Klossowski’s Nietzsche

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    Along with Deleuze, the philosopher, writer, translator, and artist Pierre Klossowski (1905-2001) was one of the key interpreters associated with the “Nietzsche revival” in France in the 1960s and 70s. Klossowski translated Heidegger’s lectures on Nietzsche, and authored the celebrated book Nietzsche and the Vicious Circle (1969). This chapter focuses on the surprising reading of Nietzsche Klossowski develops in this book and related essays. Dwelling on the relationship between Nietzsche’s ill health and his philosophical thought, Klosowski develops a radical theory of the relationship between the body, thought and language. For Klossowski’s Nietzsche, conscious thought expressed in language (the “code of everyday signs”) is a misinterpretation of the body’s impulses. The philosopher needs to develop a “semiotic of impulses” which treats thoughts as signs, and allows us to better interpret the bodily impulses from which they arise. Klossowski’s Nietzsche thus takes the side of the body, against conscious thought and language, as the true locus of philosophical significance. Furthermore, Klossowski develops an influential reading of the eternal return as a thought which radically disrupts the unity of subjectivity. Klossowski’s reading of Nietzsche was an important, and vastly under-appreciated source of many of the ideas which were developed by other French philosophers of his generation, and which came to be associated with “post-structuralism” and “postmodernism.”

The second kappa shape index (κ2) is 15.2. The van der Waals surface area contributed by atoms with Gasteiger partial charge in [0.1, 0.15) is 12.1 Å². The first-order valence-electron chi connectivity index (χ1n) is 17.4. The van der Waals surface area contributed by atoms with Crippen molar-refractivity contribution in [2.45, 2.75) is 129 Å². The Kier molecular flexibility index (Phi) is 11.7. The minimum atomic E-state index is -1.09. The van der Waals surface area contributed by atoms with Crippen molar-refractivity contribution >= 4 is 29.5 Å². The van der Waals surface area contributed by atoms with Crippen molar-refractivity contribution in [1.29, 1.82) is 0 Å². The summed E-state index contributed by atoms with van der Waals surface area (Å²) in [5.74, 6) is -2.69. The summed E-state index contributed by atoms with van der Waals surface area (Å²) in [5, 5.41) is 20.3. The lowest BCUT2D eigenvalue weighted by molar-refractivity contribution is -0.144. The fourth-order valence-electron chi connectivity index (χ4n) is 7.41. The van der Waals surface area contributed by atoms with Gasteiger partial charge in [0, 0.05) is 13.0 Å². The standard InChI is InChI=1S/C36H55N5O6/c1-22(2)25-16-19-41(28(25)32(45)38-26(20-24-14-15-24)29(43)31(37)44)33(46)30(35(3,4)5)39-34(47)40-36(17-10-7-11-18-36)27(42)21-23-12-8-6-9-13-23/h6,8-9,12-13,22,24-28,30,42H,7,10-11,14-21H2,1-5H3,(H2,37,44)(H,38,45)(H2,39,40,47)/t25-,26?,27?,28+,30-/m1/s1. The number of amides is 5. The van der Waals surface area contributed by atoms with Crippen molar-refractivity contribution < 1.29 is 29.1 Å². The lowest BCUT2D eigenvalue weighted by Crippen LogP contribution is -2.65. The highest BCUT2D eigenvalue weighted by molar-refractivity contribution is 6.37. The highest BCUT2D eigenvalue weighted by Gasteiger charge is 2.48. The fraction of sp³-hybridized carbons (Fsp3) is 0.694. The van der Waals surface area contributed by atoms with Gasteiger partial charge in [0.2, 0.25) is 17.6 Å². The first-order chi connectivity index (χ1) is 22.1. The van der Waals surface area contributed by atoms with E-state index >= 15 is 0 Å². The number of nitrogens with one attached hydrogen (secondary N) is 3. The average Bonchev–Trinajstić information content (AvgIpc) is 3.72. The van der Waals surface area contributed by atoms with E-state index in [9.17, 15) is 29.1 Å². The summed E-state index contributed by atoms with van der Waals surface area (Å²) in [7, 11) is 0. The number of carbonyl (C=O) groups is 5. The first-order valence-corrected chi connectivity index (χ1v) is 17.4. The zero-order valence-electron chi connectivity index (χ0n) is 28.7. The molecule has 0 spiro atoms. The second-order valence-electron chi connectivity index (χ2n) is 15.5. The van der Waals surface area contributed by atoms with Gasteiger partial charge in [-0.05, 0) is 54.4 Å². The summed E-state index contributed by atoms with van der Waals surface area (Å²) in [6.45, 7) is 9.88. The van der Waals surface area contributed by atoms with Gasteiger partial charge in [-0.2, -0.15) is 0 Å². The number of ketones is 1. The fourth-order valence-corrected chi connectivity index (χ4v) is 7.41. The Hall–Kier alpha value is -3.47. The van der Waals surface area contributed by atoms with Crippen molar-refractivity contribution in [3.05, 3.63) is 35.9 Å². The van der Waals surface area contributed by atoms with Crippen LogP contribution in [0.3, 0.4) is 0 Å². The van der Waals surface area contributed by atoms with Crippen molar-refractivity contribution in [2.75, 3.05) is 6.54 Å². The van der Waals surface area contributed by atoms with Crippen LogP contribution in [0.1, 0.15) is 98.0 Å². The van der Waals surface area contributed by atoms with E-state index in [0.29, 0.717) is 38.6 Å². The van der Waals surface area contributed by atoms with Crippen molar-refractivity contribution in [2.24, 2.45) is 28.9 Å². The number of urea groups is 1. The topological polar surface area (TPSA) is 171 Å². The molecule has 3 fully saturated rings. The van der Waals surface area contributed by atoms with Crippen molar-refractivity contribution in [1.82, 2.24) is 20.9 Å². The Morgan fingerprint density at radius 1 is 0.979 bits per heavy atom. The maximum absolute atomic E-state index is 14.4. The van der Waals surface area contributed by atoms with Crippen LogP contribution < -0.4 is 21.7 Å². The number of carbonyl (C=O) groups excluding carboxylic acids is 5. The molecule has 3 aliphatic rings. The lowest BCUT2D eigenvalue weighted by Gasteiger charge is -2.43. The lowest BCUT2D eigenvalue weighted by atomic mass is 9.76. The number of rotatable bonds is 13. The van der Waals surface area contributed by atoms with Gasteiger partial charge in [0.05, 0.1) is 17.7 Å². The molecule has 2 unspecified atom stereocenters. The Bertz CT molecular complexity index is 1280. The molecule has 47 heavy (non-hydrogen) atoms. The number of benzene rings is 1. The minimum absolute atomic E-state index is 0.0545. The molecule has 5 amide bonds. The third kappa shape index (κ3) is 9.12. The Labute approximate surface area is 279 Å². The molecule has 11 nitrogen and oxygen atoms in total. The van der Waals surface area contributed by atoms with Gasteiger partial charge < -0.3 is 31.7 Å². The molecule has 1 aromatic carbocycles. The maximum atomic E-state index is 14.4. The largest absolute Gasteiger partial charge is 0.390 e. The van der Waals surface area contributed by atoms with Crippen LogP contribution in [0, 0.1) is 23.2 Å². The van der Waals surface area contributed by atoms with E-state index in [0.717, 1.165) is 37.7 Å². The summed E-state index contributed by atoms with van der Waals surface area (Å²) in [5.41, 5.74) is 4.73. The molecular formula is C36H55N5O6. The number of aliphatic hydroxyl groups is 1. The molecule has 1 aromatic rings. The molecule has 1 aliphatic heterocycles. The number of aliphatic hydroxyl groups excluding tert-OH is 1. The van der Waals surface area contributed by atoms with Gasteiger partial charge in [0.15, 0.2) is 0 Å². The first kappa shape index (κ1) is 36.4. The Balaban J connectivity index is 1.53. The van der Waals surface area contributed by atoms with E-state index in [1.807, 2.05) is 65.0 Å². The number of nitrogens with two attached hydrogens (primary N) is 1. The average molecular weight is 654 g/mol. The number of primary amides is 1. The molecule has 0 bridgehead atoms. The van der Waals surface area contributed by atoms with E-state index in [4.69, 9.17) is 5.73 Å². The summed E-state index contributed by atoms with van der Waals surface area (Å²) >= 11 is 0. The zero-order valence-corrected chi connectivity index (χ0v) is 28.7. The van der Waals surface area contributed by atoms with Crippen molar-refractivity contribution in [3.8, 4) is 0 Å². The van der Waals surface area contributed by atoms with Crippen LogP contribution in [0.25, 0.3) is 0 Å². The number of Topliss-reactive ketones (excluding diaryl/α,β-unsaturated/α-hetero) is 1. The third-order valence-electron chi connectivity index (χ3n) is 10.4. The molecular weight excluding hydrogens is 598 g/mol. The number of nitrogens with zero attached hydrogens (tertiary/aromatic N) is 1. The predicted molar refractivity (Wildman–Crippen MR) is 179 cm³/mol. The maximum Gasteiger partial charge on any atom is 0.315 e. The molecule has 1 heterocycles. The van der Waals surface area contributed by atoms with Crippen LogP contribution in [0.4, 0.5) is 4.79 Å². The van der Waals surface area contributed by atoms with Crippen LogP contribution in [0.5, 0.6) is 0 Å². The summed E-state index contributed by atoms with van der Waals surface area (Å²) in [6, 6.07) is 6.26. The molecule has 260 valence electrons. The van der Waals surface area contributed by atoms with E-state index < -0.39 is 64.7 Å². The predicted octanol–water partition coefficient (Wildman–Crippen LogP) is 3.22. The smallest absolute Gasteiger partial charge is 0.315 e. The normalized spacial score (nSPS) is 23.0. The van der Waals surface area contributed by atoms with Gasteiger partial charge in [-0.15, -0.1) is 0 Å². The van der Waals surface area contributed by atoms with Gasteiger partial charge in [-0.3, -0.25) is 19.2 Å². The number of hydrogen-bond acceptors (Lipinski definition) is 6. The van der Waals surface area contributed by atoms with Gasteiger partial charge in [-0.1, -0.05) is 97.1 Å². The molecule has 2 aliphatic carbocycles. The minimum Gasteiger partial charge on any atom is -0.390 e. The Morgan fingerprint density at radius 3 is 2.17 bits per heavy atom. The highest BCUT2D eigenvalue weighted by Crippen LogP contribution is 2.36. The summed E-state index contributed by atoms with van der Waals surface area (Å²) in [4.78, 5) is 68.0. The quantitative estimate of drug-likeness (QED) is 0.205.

Original languageEnglish
    Title of host publicationInterpreting Nietzsche
    Subtitle of host publicationReception and Influence
    EditorsAshley Woodward
    Place of PublicationLondon
    ISBN (Electronic)9781441129260
    ISBN (Print)9781441120045, 9781441152411
    Publication statusPublished - 2011


    • Nietzsche, Friedrich


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